Wednesday, August 22, 2012

Carbon comes in handy in producing fuel!

A soil bacterium called Ralstonia eutropha has a natural tendency, whenever it is stressed, to stop growing and put all its energy into making complex carbon compounds. Now scientists at MIT have learnt a trick by which they have fooled the bacteria into making fuel instead.

They've tinkered with its genes to persuade it to make fuel -- specifically, a kind of alcohol called isobutanol that can be directly substituted for, or blended with, gasoline. In its natural state, when the microbe's source of essential nutrients (such as nitrate or phosphate) is restricted, it will go into carbon-storage mode, essentially storing away food for later use when it senses that resources are limited.
What it does is take whatever carbon is available, and store it in the form of a polymer, which is similar in its properties to a lot of petroleum-based plastics. By knocking out a few genes, inserting a gene from another organism, and tinkering with the expression of other genes, the team of scientists were able to redirect the microbe to make fuel instead of plastic.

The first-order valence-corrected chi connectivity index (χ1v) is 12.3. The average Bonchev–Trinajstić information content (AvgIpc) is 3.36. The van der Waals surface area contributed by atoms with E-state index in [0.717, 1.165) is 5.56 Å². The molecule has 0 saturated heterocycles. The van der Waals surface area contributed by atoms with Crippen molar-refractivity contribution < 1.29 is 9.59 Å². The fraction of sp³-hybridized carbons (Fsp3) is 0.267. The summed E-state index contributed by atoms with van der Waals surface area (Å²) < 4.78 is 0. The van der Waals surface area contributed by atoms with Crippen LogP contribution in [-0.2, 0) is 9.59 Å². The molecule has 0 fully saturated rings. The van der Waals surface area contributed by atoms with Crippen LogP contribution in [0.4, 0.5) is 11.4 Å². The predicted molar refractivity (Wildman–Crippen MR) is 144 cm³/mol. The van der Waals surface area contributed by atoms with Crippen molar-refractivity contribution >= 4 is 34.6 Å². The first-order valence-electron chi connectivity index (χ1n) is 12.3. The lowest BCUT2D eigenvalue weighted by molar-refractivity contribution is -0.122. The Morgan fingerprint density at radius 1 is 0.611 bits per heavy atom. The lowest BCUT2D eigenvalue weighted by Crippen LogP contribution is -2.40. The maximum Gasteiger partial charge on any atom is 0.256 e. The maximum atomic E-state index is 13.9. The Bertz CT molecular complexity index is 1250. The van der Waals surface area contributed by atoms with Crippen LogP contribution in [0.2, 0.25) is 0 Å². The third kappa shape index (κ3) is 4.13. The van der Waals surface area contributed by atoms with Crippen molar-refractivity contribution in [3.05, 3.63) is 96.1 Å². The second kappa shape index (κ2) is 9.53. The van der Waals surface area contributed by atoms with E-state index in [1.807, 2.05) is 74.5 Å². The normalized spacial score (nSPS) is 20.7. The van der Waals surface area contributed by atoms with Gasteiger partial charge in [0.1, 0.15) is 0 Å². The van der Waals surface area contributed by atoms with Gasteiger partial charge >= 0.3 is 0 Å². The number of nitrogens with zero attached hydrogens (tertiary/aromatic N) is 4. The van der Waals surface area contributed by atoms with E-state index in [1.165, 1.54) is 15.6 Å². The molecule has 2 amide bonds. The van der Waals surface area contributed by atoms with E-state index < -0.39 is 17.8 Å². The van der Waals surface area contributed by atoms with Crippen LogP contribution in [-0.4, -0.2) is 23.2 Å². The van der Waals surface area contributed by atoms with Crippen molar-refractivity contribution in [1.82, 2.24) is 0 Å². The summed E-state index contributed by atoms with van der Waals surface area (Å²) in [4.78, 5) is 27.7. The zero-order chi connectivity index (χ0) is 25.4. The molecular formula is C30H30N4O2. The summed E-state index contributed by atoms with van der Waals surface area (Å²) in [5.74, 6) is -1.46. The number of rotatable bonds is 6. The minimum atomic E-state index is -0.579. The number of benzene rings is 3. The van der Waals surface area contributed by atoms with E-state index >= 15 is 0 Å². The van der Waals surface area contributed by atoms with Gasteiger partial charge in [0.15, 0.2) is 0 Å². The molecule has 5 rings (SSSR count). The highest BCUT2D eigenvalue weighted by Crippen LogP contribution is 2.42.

While the team is focusing on getting the microbe to use CO2 as a carbon source, with slightly different modifications the same microbe could also potentially turn almost any source of carbon, including agricultural waste or municipal waste, into useful fuel!
The team has demonstrated success in modifying the microbe's genes so that it converts carbon into isobutanol in an ongoing process. In continuous culture, substantial amounts of isobutanol was obtained. Now, the researchers are focusing on finding ways to optimize the system to increase the rate of production and to design bioreactors to scale the process up to industrial levels.

That's something -- getting the oldest (and original) inhabitants of the planet to spin gold from straw, no fairy tale! In this case, the straw was making things too hot for the planet!

No comments: